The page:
Britons Feeling 'Tired of Tony'
Sunday, April 16, 2006
LONDON -- Verra Budimlija was once a classic fan of Prime Minister Tony Blair -- she's 40, a well-educated advertising executive, the kind of voter who propelled Blair and the Labor Party to power in 1997.
Not only does she live in Islington, a Labor stronghold where people took to the streets to celebrate Blair's generation-shifting election, she lives in th very brick house that was Blair's at the time.
But now, nine years and two reelections later, Budimlija is suffering from "Tired of Tony," a malady afflicting even once-fanatical supporters as it spreads across Britain like a blanket of fog.
"He has been around too long," Budimlija said. "It seems to me that he has lost touch with the mood of the country, with what people think. He looks tired, worn out, like he has been in the job too long."
Blair fatigue has become the dominant narrative in British politics. The posturing of Chancellor of the Exchequer Gordon Brown, Blair's presumed successor-in-waiting, and the look-at-me style of David Cameron, 39, the new Conservative Party leader, are endlessly debated. Scandals come and go; the Iraq war never leaves. Ministers find themselves embarrassed with regularity by their choices of spouse or lover.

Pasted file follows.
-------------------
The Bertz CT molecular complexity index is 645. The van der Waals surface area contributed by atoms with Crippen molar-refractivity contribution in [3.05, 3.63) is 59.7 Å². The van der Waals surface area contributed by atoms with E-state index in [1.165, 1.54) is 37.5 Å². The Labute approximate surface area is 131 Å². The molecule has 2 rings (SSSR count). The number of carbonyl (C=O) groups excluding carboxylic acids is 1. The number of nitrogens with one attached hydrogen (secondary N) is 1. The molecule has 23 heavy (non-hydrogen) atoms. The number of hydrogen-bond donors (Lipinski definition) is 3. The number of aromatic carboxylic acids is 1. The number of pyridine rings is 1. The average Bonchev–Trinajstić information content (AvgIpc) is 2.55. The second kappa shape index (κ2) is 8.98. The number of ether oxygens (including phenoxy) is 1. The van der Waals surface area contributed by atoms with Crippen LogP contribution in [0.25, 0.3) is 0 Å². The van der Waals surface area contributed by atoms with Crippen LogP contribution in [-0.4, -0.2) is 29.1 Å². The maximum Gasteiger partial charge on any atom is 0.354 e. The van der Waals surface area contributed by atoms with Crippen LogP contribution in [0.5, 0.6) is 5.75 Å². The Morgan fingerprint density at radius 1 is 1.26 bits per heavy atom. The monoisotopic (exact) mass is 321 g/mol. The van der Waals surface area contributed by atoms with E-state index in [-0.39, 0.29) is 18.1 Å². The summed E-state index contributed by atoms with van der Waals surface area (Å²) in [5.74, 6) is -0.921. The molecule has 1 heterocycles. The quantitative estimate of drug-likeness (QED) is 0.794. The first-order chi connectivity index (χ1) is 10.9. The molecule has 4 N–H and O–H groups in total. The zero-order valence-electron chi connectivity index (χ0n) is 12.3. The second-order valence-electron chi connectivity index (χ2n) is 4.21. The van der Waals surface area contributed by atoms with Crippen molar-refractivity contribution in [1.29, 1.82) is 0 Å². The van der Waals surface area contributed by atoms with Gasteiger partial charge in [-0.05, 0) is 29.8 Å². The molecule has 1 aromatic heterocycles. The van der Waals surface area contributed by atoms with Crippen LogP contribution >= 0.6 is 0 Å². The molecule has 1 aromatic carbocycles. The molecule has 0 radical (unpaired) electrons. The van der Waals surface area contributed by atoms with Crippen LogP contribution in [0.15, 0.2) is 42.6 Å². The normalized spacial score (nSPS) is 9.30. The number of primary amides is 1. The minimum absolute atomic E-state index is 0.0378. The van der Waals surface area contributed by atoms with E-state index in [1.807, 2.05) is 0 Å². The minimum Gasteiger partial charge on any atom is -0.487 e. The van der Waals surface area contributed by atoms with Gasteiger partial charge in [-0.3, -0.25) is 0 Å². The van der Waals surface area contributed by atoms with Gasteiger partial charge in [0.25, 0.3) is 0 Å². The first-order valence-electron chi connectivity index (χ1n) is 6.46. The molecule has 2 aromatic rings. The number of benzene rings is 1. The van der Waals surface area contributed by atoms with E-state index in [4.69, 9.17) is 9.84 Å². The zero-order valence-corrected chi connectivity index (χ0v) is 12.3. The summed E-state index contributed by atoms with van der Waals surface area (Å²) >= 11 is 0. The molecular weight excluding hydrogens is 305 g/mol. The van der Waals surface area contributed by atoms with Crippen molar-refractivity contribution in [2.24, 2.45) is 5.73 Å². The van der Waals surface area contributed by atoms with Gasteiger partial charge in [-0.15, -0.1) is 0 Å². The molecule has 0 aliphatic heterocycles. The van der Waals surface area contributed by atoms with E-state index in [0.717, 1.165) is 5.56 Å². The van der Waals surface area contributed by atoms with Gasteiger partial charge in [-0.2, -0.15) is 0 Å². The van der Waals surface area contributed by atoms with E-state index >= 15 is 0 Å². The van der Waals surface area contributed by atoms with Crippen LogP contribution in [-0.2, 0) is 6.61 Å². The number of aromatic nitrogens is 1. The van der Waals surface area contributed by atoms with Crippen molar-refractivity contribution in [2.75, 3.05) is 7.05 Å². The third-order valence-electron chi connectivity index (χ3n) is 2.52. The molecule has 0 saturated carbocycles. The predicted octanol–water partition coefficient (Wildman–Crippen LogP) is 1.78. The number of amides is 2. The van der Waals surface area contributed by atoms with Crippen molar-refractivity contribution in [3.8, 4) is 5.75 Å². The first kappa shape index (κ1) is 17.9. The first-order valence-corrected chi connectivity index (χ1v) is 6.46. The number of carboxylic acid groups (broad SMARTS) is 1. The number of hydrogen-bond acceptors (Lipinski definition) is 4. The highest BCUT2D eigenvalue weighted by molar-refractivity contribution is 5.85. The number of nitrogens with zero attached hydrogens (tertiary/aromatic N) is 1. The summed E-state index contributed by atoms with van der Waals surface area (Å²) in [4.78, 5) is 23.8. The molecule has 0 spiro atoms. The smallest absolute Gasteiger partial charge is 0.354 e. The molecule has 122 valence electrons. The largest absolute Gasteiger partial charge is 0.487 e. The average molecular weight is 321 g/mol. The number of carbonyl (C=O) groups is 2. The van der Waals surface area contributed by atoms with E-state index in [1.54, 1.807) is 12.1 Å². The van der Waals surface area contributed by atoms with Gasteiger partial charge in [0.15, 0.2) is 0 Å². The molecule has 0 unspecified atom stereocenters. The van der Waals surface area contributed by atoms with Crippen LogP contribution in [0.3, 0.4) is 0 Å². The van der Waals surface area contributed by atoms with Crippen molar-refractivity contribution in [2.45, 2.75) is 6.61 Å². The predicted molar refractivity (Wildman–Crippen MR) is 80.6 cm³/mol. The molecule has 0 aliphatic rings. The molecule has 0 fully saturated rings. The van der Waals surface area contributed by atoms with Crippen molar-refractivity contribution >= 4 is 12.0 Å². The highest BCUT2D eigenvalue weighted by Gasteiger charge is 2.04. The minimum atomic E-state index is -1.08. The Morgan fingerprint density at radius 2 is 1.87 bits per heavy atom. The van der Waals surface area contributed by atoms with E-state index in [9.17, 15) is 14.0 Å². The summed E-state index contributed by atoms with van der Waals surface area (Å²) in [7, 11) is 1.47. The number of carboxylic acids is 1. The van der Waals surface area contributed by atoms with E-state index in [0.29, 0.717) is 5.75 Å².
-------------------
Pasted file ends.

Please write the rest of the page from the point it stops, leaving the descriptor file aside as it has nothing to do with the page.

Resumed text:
But hanging over all of it, like Britain's great gray sky, is a single question:
Is he still here?
"I want to like him. I just can't anymore," said Hannah Lloyd, 35, a lawyer and mother of three, who said she was dazzled by Blair when he rode into office with Britain's biggest margin of victory in a century. Now, she said, sipping coffee in an Islington cafe, the televised face she once found exciting seems "rather smug."
When Blair was elected at the age of 43, the youngest prime minister since 1812, "He walked on water, it was like he could do no wrong," said Ben Page, director of the Ipsos MORI polling firm.
Now his approval ratings have fallen to just over 30 percent. Nearly half of people polled by the London newspaper the Times this month wanted Blair to resign now or by the end of the year. Fifty-seven percent agreed that "Blair had run out of steam and is unlikely to achieve anything else as prime minister."
But when will he go? Blair refuses to say. But he set off speculation even before his election to a third term last May, when he said he did not intend to seek a fourth term. That was widely interpreted as meaning he would step aside before his term ends; British law requires an election by 2010 at the latest. All the uncertainty has fueled debilitating speculation about exactly when he might go.
Ominously for Blair, much of the weariness with him is coming from places such as Islington, the north London neighborhood almost synonymous with Blair and his "New Labor" revolution. It's a mix of fancy Georgian homes from the 18th century and public housing projects.